Dr. Dennis D’Onofrio
Written by Lori Miller Kase
Photography by Connecticut Headshots
Dennis D’Onofrio, DPM, medical director of the Charlotte Hungerford Hospital Foot Center, first entered the podiatric field during the running boom of the late 1970s, when demand for foot specialists was on the rise.
In college, D’Onofrio minored in biology and chemistry but was not technically a pre-med student. Although he was interested in medicine, he was initially unsure of what he wanted to do after graduation.
“One of my professors saw that I was good with my hands, and knew I was an athlete and a big fan of sports,” Dr. D’Onofrio recalls. “He said, ‘Why don’t you look into podiatry?’ ”
D’Onofrio took a year off to ski – and to consider this specialty – and started podiatry school the following year. After graduating from what is now the Temple University School of Podiatric Medicine, he did a year-long preceptorship with the Yale Podiatry Group, followed by a two-year residency at the VA Medical Center in West Haven in reconstructive foot surgery.
While a resident, Dr. D’Onofrio often visited a friend who summered in Goshen, and he also moonlighted with a podiatrist in Waterbury, the only one in the region at the time. “I liked what I saw in this area, so I hung a shingle in Torrington, saw 11 patients my first week, and never looked back,” he says. “I love my profession.”
Pursuing his passion
A Connecticut native, Dr. D’Onofrio was born in Hamden, attended prep school at Westminster School in Simsbury, and spent one year at UConn before transferring to St. Lawrence University in Canton, N.Y. He first learned of CHH on one of his trips to Goshen. He joined the staff in 1990 and has served as chief of podiatric surgery for most of his tenure at the hospital.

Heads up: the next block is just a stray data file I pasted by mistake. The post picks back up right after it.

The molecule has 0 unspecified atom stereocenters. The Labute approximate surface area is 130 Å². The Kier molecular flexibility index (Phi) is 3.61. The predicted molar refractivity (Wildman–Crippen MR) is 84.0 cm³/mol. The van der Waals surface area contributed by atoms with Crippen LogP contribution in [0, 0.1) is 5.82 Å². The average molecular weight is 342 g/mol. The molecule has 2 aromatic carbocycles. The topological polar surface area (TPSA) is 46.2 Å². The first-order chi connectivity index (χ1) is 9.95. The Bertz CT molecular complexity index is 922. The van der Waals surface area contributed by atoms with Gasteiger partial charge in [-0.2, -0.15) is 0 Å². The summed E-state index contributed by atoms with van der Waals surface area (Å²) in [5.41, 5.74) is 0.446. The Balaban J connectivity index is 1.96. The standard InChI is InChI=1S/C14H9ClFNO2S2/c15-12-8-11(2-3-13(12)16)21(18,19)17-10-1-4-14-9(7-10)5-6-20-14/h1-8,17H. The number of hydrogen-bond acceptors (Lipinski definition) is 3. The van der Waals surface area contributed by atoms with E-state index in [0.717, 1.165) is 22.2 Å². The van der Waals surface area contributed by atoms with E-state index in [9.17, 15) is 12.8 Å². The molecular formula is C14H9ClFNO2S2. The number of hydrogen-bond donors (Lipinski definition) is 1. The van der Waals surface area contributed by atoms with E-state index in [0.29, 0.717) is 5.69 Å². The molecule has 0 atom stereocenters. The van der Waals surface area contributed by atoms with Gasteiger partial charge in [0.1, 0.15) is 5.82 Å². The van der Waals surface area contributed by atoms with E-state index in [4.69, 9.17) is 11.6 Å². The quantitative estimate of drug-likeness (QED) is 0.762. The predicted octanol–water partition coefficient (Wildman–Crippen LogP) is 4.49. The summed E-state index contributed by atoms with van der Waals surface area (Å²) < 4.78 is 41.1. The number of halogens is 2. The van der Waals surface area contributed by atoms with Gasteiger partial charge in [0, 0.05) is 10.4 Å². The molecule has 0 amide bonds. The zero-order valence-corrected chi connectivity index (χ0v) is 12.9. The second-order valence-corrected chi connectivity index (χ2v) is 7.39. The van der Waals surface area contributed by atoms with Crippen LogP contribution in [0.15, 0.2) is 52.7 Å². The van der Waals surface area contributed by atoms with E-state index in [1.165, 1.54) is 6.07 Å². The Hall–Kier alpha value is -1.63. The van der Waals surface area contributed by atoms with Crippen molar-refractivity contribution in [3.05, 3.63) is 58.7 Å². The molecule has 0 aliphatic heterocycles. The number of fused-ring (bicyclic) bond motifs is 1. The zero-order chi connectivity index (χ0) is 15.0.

Dr. D’Onofrio developed a strong interest – and expertise – in diabetic limb salvage during his residency, and treating the “diabetic foot” has been a large part of his practice. In 2017, CHH opened its Diabetic Foot Center, allowing Dr. D’Onofrio to further pursue this passion. Last summer, the CHH Diabetic Foot Center expanded its scope and incorporated the private practice that Dr. D’Onofrio shares with Dr. Benish Ali. Now known as the CHH Foot Center, it offers a full range of podiatric services, including diabetic foot care.
According to Dr. D’Onofrio, diabetics face increased risk for podiatric problems for several reasons. “Diabetes affects feet in three ways,” he explains. “It affects the blood flow to the foot, it dulls the sensation and perception of touch and pain, and it impairs the body’s ability to fight infection.” Because of these issues, seemingly minor foot problems, like calluses, bunions, or ingrown toenails, can be limb threatening, he says.
“A patient can develop a hardened callus over their bunion which can turn into an ulcer, for example,” he says. “If you are putting weight on a prominent area of the foot, the skin builds up to protect itself and you don’t know when to stop walking on it because you don’t have the protective mechanism of pain. You can literally bore a hole into your foot, get infected, and not feel it.” Indeed, Dr. D’Onofrio says he has had patients come in with nails sticking up through their shoes and into their feet.
Because diabetics have impaired blood flow and a compromised ability to fight infection (in part because white blood cells crucial to the immune response may not be able to reach the infection site), their body’s capacity to heal wounds that develop on their feet is weakened. “If you have a wound in a dirty place, it gets infected, and that infection can travel to the bone,” says Dr. D’Onofrio, who is also a certified wound care specialist. Controlling that infection could require surgery – even amputation. That’s where limb salvage comes in.
“Limb preservation is my passion,” says Dr. D’Onofrio. “Any foot wound in a diabetic is limb threatening because a) an infection can spread and b) the wound can’t heal properly.” According to Dr. D’Onofrio, it’s very common for surgeons to just remove the infected parts of the limb – or amputate. “But we approach the wound in a multi-disciplinary way, and as a team, we are trying to save limbs.”